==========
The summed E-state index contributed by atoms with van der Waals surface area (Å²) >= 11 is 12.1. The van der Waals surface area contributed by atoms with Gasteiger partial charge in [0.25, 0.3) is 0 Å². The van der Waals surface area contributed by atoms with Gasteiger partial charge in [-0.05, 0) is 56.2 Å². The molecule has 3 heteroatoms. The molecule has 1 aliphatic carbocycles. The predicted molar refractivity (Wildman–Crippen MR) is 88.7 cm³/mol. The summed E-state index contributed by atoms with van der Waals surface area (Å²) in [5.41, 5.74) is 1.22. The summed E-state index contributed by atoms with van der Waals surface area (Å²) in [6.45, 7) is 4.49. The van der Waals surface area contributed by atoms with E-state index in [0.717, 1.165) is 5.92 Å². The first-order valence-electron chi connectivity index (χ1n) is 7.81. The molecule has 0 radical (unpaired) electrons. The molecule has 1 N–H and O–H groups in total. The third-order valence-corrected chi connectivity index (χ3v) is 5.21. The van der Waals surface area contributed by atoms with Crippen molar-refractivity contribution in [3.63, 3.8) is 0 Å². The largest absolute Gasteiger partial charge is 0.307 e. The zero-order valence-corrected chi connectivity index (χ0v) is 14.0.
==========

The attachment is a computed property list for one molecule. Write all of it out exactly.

The summed E-state index contributed by atoms with van der Waals surface area (Å²) >= 11 is 12.1. The van der Waals surface area contributed by atoms with Gasteiger partial charge in [0.25, 0.3) is 0 Å². The van der Waals surface area contributed by atoms with Gasteiger partial charge in [-0.05, 0) is 56.2 Å². The molecule has 3 heteroatoms. The molecule has 1 aliphatic carbocycles. The predicted molar refractivity (Wildman–Crippen MR) is 88.7 cm³/mol. The summed E-state index contributed by atoms with van der Waals surface area (Å²) in [5.41, 5.74) is 1.22. The summed E-state index contributed by atoms with van der Waals surface area (Å²) in [6.45, 7) is 4.49. The van der Waals surface area contributed by atoms with E-state index in [0.717, 1.165) is 5.92 Å². The first-order valence-electron chi connectivity index (χ1n) is 7.81. The molecule has 0 radical (unpaired) electrons. The molecule has 1 N–H and O–H groups in total. The third-order valence-corrected chi connectivity index (χ3v) is 5.21. The van der Waals surface area contributed by atoms with Crippen molar-refractivity contribution in [3.63, 3.8) is 0 Å². The largest absolute Gasteiger partial charge is 0.307 e. The zero-order valence-corrected chi connectivity index (χ0v) is 14.0.